Kenyan gospel singer and songwriter, Betty Jobando has been in Nigeria for close to two months. To her, Nigeria has the best music stars in Africa and she has come to share in the grace.
With two albums to her credit, Jobando is currently working on her third effort entitled, Season, which will feature popular Nigerian gospel musician, Nathaniel Bassey, and others.
In this chat, the Kenyan talks about her career spanning over a decade and her romantic relationship with a Nigerian.
This is your second time in Nigeria. What specifically brought you here this time around?
Music. Music brought me to Nigeria.
How long have you been in the music industry?
I have been in the industry professionally since 2007, but I have been singing since I was five years old, because I was raised in a very religious family. My father is a pastor, so my training in music and upbringing in a music home was inevitable because we had to sing. At five, I used to sing in church. I also used to sing in Christian programmes both in primary and high school. That’s how friends discovered and told me, ‘you have a great voice, why not start to record?’ From there, God opened doors and I started getting songs drawn from the spirit. Sometimes, I am walking on the road and something drops in my spirit. That’s how I started to record. I can say that music has pursued me all through my life.
What’s your educational background?
Currently, I am pursuing my Masters in International Relations. I hold a first degree in Sociology from University of Nairobi, Kenya and also a diploma in Journalism and Mass Communication.
Why Christian music, is it because of your religious background?
It’s a calling. You know, in the book of Jeremiah Chapter 1 verse 5, God tells Jeremiah: ‘Even before you were formed in your mother’s womb, I knew you and I ordained you to be a prophet to the nations.’ So, I believe it’s a calling, that is why despite being a sociologist by profession, I decided to leave my well-paying job to pursue my calling. When you operate in your area of calling, it’s different from operating from just a point of ‘I am trained to be this or that.’ And because you do it with passion, you feel fulfilled.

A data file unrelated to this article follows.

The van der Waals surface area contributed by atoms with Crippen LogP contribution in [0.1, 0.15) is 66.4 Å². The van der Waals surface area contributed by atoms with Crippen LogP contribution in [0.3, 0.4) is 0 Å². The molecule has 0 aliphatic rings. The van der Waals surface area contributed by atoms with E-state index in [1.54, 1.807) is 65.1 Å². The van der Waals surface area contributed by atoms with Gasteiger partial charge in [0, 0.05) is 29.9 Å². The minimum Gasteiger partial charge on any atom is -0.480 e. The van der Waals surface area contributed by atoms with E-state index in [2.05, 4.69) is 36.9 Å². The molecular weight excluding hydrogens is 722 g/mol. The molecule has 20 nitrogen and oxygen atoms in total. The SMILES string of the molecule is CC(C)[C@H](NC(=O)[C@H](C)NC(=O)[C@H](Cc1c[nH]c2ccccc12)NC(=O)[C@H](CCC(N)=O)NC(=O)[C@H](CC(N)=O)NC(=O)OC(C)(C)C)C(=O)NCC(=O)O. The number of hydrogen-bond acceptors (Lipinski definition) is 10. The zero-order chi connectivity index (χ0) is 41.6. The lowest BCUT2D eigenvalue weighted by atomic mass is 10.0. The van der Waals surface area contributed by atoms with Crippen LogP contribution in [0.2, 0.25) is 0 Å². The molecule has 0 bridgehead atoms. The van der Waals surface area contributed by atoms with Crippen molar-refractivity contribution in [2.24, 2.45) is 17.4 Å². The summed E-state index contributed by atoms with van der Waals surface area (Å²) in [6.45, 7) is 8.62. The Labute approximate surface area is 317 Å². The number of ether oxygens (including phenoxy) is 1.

How many albums do you have to your credit?
Two. I am working on the third. The first album I did was in my language, Swahili. It was titled Tangu Nizaliwe meaning “since I was born, I have never seen one like Jesus.” It has eight songs in it. After that, I did another album called, Mwaka Huu which means “this year.” That is, this is a year ordained by God. That was between 2010 and 2013 when I finished the project. Some of the songs we did corroborate with when I was living in Harare, Zimbabwe and Johannesburg, South Africa.
Now, I am working on my third album for which I am in Nigeria. There is something about Nigeria and me. I love Nigeria; it is the epitome of Africa. Nigeria is the springboard of music revival. After South Africa, we know the world has shifted to Nigeria musically. Nigeria has the best music stars.
There is a saying in my language that, ‘if you can’t beat them, you join them’. So, I came to Nigeria to collect grace and also Naija flavour. I would like to do a song in Pidgin English and I love Yoruba language too. Actually, my friends gave me a Yoruba name, Anuoluwapo, meaning God’s mercies. That was the first time I came to Nigeria and I love the name.
Which of your songs brought you into the limelight?
There was a song I did called “Abenbo Nyingi.” That’s my local dialect, the Obama’s language. I am from Obama’s tribe. I will say it was that song (that brought me into the limelight).
Which Nigerian gospel artiste would you like to work with?
My God, that would be Sinach. I love her songs. I grew up listening to her and I celebrate the grace upon her life. She is full of oil and she doesn’t just sing, but sings from a place where anybody can, but not everybody can minister unto God.
What inspired your third album, Season, your current project?